Procumbens Juniper Basics
From Larry White's Presentation at the April 2015 Meeting
Juniperus procumbens is a low-growing shrubby juniper native to the southern Japan. Its status as a wild plant is disputed; some authorities treat it as endemic on high mountains on Kyūshū and a few other islands off southern Japan, while others consider it native to the coasts of southern Japan (north to Chiba Prefecture) and also the southern and western coasts of Korea. It is closely related to Juniperus chinensis, and is sometimes treated as a variety of it, as J. chinensis var. procumbens.
It is a prostrate plant, which usually grows between 20–30 cm (8-12 inches) tall, although sometimes as high as 50 cm (20 inches); while it does not get very tall it can get quite wide, 2–4 m (6-12 feet) across or more, with long prostrate branches. The branches tend to intertwine and form a dense mat. The leaves are arranged in decussate whorls of three; all the leaves are juvenile form, needle-like, 6–8 mm (<.25 inches ) long and 1-1.5 mm broad, with two white stomatal bands on the inner face. It is dioecious with separate male and female plants. The cones are berry-like, globose, 8–9 mm (.25 inches) in diameter, dark blackish-brown with a pale blue-white waxy bloom, and contain two or three seeds (rarely one); they are mature in about 18 months. The male cones are 3–4 mm long, and shed their pollen in early spring. It is dioecious, producing cones of only one sex on each plant.
Cultivation and Uses
Several cultivars have been selected, the most widely grown being 'Nana', a slow-growing procumbent plant. Others include 'Bonin Isles', a strong-growing mat-forming plant collected on the Bonin Islands, and 'Green Mound', which may just be a renaming of 'Nana'. A variegated plant sold under the name J. procumbens 'Variegata' is actually a cultivar of J. chinensis misnamed.
Styling Procumbens Juniper
When styling nursery or pre-bonsai stock, determine what to keep by understanding what should be removed, or cut off.
- Remove all dead branches (unless foreseen as jin branch)
- Remove all inactive or unhealthy foliage (no vigorous growth tip)
- Remove long and leggy branches
- Remove branches that are too large for their position in the design of the tree (can also be prepped to be jin branch)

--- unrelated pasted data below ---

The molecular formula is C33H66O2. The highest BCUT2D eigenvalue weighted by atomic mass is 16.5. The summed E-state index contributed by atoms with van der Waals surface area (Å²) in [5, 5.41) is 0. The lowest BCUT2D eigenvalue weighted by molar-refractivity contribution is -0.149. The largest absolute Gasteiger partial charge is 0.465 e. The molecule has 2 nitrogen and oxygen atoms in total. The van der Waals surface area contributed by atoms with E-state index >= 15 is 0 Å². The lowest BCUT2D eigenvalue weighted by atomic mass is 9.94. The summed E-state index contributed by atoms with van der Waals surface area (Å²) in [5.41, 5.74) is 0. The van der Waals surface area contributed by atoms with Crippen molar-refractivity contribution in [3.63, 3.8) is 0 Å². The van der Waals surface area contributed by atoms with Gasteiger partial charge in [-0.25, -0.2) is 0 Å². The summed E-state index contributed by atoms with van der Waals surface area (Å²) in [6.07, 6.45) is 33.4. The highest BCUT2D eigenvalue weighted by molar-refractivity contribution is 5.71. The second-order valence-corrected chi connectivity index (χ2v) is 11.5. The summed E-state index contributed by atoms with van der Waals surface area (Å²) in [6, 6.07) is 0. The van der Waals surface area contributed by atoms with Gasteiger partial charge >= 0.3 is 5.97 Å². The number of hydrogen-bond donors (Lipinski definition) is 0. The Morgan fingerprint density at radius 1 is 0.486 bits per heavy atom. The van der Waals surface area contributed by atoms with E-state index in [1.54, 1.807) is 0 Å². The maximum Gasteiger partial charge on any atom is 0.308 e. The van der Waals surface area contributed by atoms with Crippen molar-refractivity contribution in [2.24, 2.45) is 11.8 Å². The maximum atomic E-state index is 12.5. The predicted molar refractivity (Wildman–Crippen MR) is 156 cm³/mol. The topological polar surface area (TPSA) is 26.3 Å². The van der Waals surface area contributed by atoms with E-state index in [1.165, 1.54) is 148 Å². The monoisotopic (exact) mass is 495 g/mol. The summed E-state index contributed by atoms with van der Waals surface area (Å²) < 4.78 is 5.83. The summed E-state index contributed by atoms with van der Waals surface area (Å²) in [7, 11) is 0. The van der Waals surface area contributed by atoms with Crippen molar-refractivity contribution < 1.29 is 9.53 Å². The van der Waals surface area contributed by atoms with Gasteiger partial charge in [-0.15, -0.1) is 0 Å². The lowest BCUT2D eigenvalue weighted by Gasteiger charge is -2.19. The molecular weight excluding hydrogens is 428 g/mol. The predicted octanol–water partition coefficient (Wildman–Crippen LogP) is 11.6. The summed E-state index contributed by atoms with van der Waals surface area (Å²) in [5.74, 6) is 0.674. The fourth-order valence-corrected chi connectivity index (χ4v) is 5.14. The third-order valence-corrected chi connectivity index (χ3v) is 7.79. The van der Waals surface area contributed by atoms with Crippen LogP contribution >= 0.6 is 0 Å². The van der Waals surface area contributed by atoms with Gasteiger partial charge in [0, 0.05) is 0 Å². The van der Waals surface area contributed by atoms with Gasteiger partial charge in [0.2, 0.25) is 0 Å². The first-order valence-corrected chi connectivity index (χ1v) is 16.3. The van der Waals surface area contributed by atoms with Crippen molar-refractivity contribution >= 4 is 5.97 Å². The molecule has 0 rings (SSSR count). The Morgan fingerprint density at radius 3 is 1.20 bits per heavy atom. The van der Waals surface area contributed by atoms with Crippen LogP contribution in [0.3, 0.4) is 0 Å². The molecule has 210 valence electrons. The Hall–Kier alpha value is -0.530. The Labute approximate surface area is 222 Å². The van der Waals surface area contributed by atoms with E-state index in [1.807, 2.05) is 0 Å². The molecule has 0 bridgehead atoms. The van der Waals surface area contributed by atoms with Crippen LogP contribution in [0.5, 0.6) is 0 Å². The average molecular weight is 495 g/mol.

- Remove bar branches
- Eliminate crotch growth (either remove the growth, or the branch that forms the “crotch”)
- Remove straight up and straight down growth (unless it’ll be wired in a different direction)
- Prior to wiring, remove all dead needles
- Last, but not least, if it “bugs” you….cut it off!
Clean Up on Existing Bonsai
- Thin out foliage pads when they become too dense
- Thin out or jin competing branches
- Prune back coarse branches to finer ones
- Create shari in branches and trunk
- Regularly inspect for insects and spray as required
- Repot in January. Use extreme car when repotting, removing only the outer inch of old soil and the mat of roots that were on the bottom of the pot. Never “bare root” when transplanting
- Study your tree to ensure it has a pleasant balance and harmony within the design
- Prune coarse branches back to finer, actively growing branches
- Thin out remaining foliage, removing crowded foliage and foliage growing in the wrong direction
- Remove all dead needles, the wire and position branch
- Leave wire on, up to a year. Inspect regularly to ensure wire is not “cutting in” to the branch. Remove any wire that becomes too tight
- After a year, remove all the wire and allow the tree to grow/li>
- As branches grow, they will also bud back. Allow this back budding to grow into branches that will be strong enough to wire
- Prune the original branch end back to the new back budding, thin out foliage as before and wire
- As primary, secondary, and tertiary become set, only the outermost branches will require wire
- As the tree matures, some of the branches that have been styled my need to be thinned out to create room for the remaining branches. Always consider jinning these branches prior to removing them. It’s always best to have wired branches that become jin. This way the dead jin branches will have the same character as the live ones
- Add shari to the trunk a little at a time to a sense of age
- Shari can also be added to the branches to get them to grow in more of a ribbon shape as opposed to a cylindrical shape. This will also help add a sense of age to the tree
- Junipers get scale. There are a couple of different kinds that attack junipers. The most common are dark gray / black. They attach themselves to the branch and look almost like part of the branch. Often ants will distribute scale. The other type of scale looks like a white dot. Both are treated by using a spray oil, such as Ultrafine.
- Junipers look good with lots of jins and shari. Often people will turn dead branches into jins. Instead, larry prefers to wire all the live branches and then decide later which ones to turn into jins. That way the jins will have similar shape to the live branches.